Many workers are hired on an at-will basis, meaning they have no contract and can be fired -- or can quit -- without a reason. This can't be done illegally, of course, meaning that workers can't be fired based on ethnicity, gender, or other protected classes. However, it means employers don't necessarily have to have a reason for the firing.
This changes when employees are given a contract specifying that the employer must show cause. Then, if the employee is fired for no reason, he or she may be able to claim it was arbitrary and start a lawsuit.
While many employees who simply apply for jobs may not dictate their contracts, high-profile employees could ask for this clause, for example. It's a way for them to protect their jobs. Employers aren't obligated to give them the clause, but those who do must then abide by the contract.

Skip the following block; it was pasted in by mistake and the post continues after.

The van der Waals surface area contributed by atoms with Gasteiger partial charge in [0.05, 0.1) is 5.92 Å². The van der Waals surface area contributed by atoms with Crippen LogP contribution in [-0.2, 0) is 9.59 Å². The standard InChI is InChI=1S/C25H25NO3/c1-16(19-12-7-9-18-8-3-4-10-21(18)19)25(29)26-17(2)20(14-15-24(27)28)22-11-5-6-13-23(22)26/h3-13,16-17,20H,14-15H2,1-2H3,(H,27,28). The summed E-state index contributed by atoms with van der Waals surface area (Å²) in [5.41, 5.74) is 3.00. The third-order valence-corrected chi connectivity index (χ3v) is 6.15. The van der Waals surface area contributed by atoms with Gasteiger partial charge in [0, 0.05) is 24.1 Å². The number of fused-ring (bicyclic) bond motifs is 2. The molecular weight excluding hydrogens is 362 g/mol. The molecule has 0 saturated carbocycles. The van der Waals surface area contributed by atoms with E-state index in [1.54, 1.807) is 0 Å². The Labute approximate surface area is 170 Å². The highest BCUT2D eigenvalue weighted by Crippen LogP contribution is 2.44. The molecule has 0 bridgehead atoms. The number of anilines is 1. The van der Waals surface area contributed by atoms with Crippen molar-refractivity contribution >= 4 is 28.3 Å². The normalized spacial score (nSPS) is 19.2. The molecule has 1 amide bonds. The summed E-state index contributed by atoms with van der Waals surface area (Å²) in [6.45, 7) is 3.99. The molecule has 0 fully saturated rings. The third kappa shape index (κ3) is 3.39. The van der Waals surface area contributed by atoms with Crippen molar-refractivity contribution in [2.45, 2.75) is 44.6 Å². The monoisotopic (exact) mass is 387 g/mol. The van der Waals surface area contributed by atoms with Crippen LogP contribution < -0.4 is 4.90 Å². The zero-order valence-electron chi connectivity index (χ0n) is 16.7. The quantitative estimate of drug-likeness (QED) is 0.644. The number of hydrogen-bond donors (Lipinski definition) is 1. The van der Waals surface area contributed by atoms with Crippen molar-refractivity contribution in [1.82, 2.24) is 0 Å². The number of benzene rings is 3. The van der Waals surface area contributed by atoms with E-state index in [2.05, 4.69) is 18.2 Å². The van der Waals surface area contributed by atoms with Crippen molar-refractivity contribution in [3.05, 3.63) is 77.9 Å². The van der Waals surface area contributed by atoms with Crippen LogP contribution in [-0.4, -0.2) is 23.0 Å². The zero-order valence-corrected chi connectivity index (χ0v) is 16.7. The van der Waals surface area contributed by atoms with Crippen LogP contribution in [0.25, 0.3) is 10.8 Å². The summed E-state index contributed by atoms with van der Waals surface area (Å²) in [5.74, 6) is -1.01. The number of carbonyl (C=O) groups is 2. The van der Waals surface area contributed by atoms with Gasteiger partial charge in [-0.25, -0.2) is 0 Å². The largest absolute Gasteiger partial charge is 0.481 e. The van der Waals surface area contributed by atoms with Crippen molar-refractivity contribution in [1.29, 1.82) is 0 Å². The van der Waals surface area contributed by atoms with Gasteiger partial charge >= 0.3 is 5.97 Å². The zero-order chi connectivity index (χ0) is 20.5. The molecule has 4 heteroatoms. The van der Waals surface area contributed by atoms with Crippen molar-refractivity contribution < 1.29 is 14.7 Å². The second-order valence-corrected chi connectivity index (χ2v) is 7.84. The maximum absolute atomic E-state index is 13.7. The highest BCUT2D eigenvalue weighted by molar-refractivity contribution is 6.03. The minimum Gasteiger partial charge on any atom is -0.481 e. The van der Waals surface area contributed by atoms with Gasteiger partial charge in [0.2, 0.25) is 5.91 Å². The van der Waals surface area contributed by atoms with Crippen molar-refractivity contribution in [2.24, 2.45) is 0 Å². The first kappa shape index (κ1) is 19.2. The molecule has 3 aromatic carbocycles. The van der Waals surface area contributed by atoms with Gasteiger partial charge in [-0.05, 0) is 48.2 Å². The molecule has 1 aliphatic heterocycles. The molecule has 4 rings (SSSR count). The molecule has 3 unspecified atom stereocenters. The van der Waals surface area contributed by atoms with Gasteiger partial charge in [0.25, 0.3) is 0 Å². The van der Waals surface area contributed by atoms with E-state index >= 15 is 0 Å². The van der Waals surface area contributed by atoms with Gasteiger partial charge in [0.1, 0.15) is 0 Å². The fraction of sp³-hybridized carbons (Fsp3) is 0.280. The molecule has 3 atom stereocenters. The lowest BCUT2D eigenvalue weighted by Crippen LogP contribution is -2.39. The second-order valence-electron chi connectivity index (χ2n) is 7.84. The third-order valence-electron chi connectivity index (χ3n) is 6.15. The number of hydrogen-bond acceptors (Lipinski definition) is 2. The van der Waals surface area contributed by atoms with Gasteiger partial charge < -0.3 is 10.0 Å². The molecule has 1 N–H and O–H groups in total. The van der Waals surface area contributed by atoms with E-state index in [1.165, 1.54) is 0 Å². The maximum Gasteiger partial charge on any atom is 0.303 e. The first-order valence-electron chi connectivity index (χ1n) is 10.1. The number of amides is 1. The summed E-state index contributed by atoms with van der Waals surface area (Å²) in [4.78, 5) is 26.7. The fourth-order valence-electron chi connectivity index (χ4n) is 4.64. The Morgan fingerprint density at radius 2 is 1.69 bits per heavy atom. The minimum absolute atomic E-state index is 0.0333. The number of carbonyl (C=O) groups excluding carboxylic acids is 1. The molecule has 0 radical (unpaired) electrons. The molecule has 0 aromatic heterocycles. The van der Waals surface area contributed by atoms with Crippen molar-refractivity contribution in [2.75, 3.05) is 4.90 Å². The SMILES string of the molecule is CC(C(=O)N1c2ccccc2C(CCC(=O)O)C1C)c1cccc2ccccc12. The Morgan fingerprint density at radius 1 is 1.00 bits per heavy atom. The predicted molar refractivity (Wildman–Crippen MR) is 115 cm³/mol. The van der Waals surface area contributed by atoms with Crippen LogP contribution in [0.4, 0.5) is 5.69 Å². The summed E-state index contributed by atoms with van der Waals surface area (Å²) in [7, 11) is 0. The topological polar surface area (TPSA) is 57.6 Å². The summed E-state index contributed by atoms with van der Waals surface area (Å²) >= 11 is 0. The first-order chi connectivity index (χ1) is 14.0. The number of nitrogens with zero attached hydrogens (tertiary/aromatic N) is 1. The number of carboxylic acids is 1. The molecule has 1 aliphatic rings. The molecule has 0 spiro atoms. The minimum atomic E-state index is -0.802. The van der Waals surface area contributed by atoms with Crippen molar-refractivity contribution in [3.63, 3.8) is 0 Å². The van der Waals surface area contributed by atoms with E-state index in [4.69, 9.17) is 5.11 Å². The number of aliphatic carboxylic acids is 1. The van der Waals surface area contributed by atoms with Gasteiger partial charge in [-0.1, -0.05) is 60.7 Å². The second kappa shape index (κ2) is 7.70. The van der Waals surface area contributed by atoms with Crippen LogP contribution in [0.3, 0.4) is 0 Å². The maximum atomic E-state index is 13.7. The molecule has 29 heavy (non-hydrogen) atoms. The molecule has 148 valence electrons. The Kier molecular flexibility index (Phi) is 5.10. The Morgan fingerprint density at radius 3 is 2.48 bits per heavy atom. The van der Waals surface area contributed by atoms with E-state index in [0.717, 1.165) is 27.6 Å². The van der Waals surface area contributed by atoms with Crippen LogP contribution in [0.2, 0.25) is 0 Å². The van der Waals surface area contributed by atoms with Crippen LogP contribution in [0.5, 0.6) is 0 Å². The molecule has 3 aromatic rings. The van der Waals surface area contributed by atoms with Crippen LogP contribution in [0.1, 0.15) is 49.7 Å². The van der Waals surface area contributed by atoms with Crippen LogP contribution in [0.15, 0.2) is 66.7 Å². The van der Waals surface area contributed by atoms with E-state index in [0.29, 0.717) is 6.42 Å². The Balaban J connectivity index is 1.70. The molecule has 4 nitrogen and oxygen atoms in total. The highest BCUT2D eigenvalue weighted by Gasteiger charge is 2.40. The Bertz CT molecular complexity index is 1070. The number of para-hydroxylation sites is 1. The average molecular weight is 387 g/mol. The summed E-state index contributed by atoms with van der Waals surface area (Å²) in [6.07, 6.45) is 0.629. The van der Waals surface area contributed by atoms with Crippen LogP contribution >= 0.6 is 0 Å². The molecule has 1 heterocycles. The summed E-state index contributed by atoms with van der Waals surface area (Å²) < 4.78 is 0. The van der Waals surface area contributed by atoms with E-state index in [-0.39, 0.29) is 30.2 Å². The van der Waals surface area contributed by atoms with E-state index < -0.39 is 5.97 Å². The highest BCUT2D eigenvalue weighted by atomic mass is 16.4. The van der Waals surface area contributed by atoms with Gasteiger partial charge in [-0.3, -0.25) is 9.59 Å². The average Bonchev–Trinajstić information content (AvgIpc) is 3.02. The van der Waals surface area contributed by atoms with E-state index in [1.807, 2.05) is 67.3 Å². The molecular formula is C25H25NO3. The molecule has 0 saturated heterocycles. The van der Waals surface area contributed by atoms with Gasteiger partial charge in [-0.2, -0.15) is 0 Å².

When the whole thing can get complicated is when there is not an official contract, but when the employee claims there was an implied contract. The employee can then say that he or she was led to believe cause was needed, even in an at-will employment situation.
For instance, in some previous cases, employees have been given handbooks upon hiring that said termination would only be done with cause. Even though that was just in the handbook and not the contract, courts have said that set up an implied contract, meaning a termination without cause was illegal.
Employee rights can be complex, but it's very important to know what they are. All those who feel they've been unfairly and illegally fired need to know what they can do in court.
Source: Cornell Law School, "Wrongful termination," accessed Feb. 24, 2017